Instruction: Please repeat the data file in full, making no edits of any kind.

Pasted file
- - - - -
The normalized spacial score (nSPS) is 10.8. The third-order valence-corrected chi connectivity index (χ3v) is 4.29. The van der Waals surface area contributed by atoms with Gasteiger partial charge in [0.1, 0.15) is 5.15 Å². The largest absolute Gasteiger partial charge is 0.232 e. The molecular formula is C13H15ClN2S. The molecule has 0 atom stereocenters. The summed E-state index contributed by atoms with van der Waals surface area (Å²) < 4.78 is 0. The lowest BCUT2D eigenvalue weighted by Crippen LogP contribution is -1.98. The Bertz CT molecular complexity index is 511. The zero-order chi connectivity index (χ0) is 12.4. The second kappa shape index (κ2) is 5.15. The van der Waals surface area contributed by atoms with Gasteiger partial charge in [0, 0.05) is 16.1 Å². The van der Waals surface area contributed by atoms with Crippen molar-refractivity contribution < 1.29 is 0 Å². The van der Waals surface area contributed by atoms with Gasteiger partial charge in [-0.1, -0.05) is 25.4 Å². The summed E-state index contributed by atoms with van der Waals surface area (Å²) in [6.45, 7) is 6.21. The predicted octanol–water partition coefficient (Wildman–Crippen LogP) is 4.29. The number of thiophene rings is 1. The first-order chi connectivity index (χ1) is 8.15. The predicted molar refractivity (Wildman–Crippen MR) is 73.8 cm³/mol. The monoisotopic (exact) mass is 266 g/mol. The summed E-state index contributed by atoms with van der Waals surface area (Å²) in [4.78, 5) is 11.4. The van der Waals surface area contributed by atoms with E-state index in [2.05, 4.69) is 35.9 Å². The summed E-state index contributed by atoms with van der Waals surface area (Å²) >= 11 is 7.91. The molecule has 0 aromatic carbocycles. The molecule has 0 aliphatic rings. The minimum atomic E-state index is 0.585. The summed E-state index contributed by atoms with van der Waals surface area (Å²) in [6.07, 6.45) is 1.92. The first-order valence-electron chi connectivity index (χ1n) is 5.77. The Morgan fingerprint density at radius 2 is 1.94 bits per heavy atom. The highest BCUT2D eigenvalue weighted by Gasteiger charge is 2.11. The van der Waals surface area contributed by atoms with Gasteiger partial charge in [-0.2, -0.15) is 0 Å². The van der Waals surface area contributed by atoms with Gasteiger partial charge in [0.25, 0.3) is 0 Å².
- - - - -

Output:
The normalized spacial score (nSPS) is 10.8. The third-order valence-corrected chi connectivity index (χ3v) is 4.29. The van der Waals surface area contributed by atoms with Gasteiger partial charge in [0.1, 0.15) is 5.15 Å². The largest absolute Gasteiger partial charge is 0.232 e. The molecular formula is C13H15ClN2S. The molecule has 0 atom stereocenters. The summed E-state index contributed by atoms with van der Waals surface area (Å²) < 4.78 is 0. The lowest BCUT2D eigenvalue weighted by Crippen LogP contribution is -1.98. The Bertz CT molecular complexity index is 511. The zero-order chi connectivity index (χ0) is 12.4. The second kappa shape index (κ2) is 5.15. The van der Waals surface area contributed by atoms with Gasteiger partial charge in [0, 0.05) is 16.1 Å². The van der Waals surface area contributed by atoms with Crippen molar-refractivity contribution < 1.29 is 0 Å². The van der Waals surface area contributed by atoms with Gasteiger partial charge in [-0.1, -0.05) is 25.4 Å². The summed E-state index contributed by atoms with van der Waals surface area (Å²) in [6.45, 7) is 6.21. The predicted octanol–water partition coefficient (Wildman–Crippen LogP) is 4.29. The number of thiophene rings is 1. The first-order chi connectivity index (χ1) is 8.15. The predicted molar refractivity (Wildman–Crippen MR) is 73.8 cm³/mol. The monoisotopic (exact) mass is 266 g/mol. The summed E-state index contributed by atoms with van der Waals surface area (Å²) in [4.78, 5) is 11.4. The van der Waals surface area contributed by atoms with E-state index in [2.05, 4.69) is 35.9 Å². The summed E-state index contributed by atoms with van der Waals surface area (Å²) >= 11 is 7.91. The molecule has 0 aromatic carbocycles. The molecule has 0 aliphatic rings. The minimum atomic E-state index is 0.585. The summed E-state index contributed by atoms with van der Waals surface area (Å²) in [6.07, 6.45) is 1.92. The first-order valence-electron chi connectivity index (χ1n) is 5.77. The Morgan fingerprint density at radius 2 is 1.94 bits per heavy atom. The highest BCUT2D eigenvalue weighted by Gasteiger charge is 2.11. The van der Waals surface area contributed by atoms with Gasteiger partial charge in [-0.2, -0.15) is 0 Å². The van der Waals surface area contributed by atoms with Gasteiger partial charge in [0.25, 0.3) is 0 Å².